We all know the benefits of making a Will – or at least we’d like to think we do.
Wills allow you to set out not only who you want to benefit from your estate, but also who you would ideally like to administer your estate and personal affairs after your death. Wills help you to make provision for family and friends, look after the needs of any surviving children, preserve assets and set out your funeral wishes. However, there’s one important consideration that’s often overlooked in terms of estate management, and that’s keeping your Will up to date.
Why is it important to keep your Will up to date?
Well, simply because your personal circumstances will inevitably change over time, as will your priorities. What was relevant when you were single and care-free won’t necessarily remain as important when you’re married, co-habiting or once you’ve had a family. As your life-circumstances change, so should your Will. The alternative unfortunately is that if your Will isn’t relevant at the time of your death, then provision will not necessarily be made for those you love dearly.
So what sort of life events are we talking about here? What change of circumstances can directly impact on the suitability of a Will?
When a person gets married any pre-existing Will is automatically cancelled, unless the will specifically states it has been made in contemplation of that marriage. If it doesn’t state that, or there isn’t a Will, then the rules of intestacy will apply in the event of death and a spouse or civil partner may only receive a proportion of the estate as determined by the courts.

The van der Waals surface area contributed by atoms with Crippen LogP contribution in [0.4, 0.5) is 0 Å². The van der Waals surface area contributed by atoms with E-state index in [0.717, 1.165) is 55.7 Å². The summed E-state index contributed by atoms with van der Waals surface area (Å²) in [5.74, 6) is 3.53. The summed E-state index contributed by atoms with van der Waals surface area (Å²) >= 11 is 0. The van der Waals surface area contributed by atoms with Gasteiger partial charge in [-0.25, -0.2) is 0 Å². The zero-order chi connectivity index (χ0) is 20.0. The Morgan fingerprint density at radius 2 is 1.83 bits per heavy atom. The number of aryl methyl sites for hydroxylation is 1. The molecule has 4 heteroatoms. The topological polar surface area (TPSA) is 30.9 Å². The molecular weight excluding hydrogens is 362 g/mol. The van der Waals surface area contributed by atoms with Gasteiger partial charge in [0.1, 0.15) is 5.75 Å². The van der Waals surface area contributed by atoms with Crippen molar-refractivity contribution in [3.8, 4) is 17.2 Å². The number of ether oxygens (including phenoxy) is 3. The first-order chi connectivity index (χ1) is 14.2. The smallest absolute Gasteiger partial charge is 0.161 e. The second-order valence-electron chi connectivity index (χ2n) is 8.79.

Unmarried partners unfortunately do not benefit under the rules of intestacy. Any person who co-habits with another will therefore need to make a Will, or new Will depending on circumstances, in order to guarantee that the other person benefits from their estate after their death.
The effect of a divorce on a Will means that any gift to a spouse or civil partner fails, but only when the decree absolute has been made. Therefore, if you have separated from your spouse or civil partner, you should amend your Will so that they don’t benefit from your estate should anything happen to you before your divorce is finalised.
Becoming a parent.
If you’re a parent, or are to become one, you should amend your Will to make sure your child or children will be looked after in the event of your death. If you don’t specifically spell this out, and an agreement can’t be reached, your child or children would be subject to court proceedings. The court would then decide who your child or children should live with.
Receiving a windfall.
If you come into money, whether through an inheritance, a lottery win or gift, your estate may be subject to an inheritance tax liability. A properly constructed Will can minimise an inheritance tax liability for future generations.
Owning a business.
If you own a business your Will will need to make provision for it to be wound up or sold following your death.
Keeping your Will up to date is every bit as important as making one in the first place. If you fail to account for your change in circumstances, then your family could well suffer financially and emotionally. If your circumstances have changes, then why not speak to one of Harold Stock & Co’s estate management solicitors today? For further information about Wills and estate management contact Harold Stock & Co solicitors on 01457 835597 or email email@example.com